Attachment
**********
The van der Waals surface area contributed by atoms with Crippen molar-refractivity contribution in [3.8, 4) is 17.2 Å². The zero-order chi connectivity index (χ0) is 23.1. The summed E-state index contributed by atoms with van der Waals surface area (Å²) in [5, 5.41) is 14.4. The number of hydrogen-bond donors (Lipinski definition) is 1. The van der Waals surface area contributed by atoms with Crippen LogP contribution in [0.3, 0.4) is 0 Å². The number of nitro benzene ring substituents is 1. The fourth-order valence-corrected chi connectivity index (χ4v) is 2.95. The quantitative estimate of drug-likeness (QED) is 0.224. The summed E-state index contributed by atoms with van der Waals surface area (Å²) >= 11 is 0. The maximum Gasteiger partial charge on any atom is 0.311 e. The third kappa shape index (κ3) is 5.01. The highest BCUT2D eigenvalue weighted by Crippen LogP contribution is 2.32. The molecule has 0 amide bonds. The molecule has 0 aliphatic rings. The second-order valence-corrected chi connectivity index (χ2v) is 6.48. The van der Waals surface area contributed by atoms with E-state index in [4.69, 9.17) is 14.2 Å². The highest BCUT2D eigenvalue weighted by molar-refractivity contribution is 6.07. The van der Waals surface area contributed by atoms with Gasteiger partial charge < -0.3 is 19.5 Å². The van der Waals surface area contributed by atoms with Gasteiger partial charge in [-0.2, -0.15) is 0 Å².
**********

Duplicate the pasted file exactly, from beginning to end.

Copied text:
The van der Waals surface area contributed by atoms with Crippen molar-refractivity contribution in [3.8, 4) is 17.2 Å². The zero-order chi connectivity index (χ0) is 23.1. The summed E-state index contributed by atoms with van der Waals surface area (Å²) in [5, 5.41) is 14.4. The number of hydrogen-bond donors (Lipinski definition) is 1. The van der Waals surface area contributed by atoms with Crippen LogP contribution in [0.3, 0.4) is 0 Å². The number of nitro benzene ring substituents is 1. The fourth-order valence-corrected chi connectivity index (χ4v) is 2.95. The quantitative estimate of drug-likeness (QED) is 0.224. The summed E-state index contributed by atoms with van der Waals surface area (Å²) >= 11 is 0. The maximum Gasteiger partial charge on any atom is 0.311 e. The third kappa shape index (κ3) is 5.01. The highest BCUT2D eigenvalue weighted by Crippen LogP contribution is 2.32. The molecule has 0 amide bonds. The molecule has 0 aliphatic rings. The second-order valence-corrected chi connectivity index (χ2v) is 6.48. The van der Waals surface area contributed by atoms with E-state index in [4.69, 9.17) is 14.2 Å². The highest BCUT2D eigenvalue weighted by molar-refractivity contribution is 6.07. The van der Waals surface area contributed by atoms with Gasteiger partial charge < -0.3 is 19.5 Å². The van der Waals surface area contributed by atoms with Gasteiger partial charge in [-0.2, -0.15) is 0 Å².